you entertain with something just a tick humorous, you most
often get attention. And a listening or reading audience.
Which is exactly what you want to happen.
If you elect to entertain, be 100% certain you
are comfortable with your audience. And know they will be
comfortable with you.
Idea #3. Enhance the product or service you
Begin your tease message with an upgrade or
This works for products and services. Where
you "assume" the sale, and build upon it with "more".
With added value, some extra as part of the package.
The enhance approach works best with customers
and others who already know you. As they are comfortable with
you. They know what you offer, what to expect, they understand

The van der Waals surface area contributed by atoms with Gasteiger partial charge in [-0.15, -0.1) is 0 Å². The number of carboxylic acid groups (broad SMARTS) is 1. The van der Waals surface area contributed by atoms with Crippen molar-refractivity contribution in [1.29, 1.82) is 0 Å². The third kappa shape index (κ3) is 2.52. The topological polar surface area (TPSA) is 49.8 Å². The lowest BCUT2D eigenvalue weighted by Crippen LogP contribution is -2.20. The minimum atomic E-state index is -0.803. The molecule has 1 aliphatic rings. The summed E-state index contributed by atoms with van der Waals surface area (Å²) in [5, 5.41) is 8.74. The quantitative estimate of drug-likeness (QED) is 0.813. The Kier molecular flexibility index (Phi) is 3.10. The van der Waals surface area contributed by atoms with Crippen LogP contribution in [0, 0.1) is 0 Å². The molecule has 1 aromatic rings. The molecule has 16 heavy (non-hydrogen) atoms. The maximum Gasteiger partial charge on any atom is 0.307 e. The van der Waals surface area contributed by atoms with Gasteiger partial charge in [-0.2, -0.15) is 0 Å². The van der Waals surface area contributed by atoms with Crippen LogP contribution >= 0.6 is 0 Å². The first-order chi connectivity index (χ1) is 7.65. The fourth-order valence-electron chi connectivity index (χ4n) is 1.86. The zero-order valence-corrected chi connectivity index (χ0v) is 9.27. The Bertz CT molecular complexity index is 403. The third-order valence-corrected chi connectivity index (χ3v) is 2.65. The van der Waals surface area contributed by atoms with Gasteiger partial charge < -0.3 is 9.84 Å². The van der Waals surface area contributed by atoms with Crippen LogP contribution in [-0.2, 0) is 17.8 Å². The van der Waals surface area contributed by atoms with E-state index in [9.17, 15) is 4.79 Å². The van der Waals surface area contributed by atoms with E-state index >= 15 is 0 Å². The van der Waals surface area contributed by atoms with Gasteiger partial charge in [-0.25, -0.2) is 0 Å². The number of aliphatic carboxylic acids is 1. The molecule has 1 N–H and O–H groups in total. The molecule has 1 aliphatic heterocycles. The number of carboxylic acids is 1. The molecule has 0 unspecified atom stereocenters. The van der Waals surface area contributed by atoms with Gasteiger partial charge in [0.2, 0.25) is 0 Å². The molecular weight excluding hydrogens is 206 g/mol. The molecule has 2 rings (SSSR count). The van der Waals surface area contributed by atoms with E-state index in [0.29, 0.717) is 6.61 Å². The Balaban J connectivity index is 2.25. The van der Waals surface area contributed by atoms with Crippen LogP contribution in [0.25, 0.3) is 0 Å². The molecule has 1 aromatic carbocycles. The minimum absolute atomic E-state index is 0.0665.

When your tease enhances it tells your audience
you know them, and feel they will want this "extra".
Idea #4. Make certain your copy relates
Teaser copy for teaser sake is not the way to
build ongoing relationships.
Meaning, whatever you say to attract, to pull
your reader in, to get attention ... must be paid off. In
the opening paragraph or two. Maybe even in the sub-head.
Make certain your teaser copy relates to your
product, your service and definitely your offer. Your prospect
is in a hurry - make your opening message easy to understand
Idea #5. Offer a benefit
Begin your message with a benefit. Answer the
WII-FM question -- What's In It for Me. And do it fast. With
1, 2, or even 3 benefits as part of your tease.
You can do this with partial statements. Each
a tease. The payoff answers found inside the envelope or down
You can offer a benefit in full. And tell your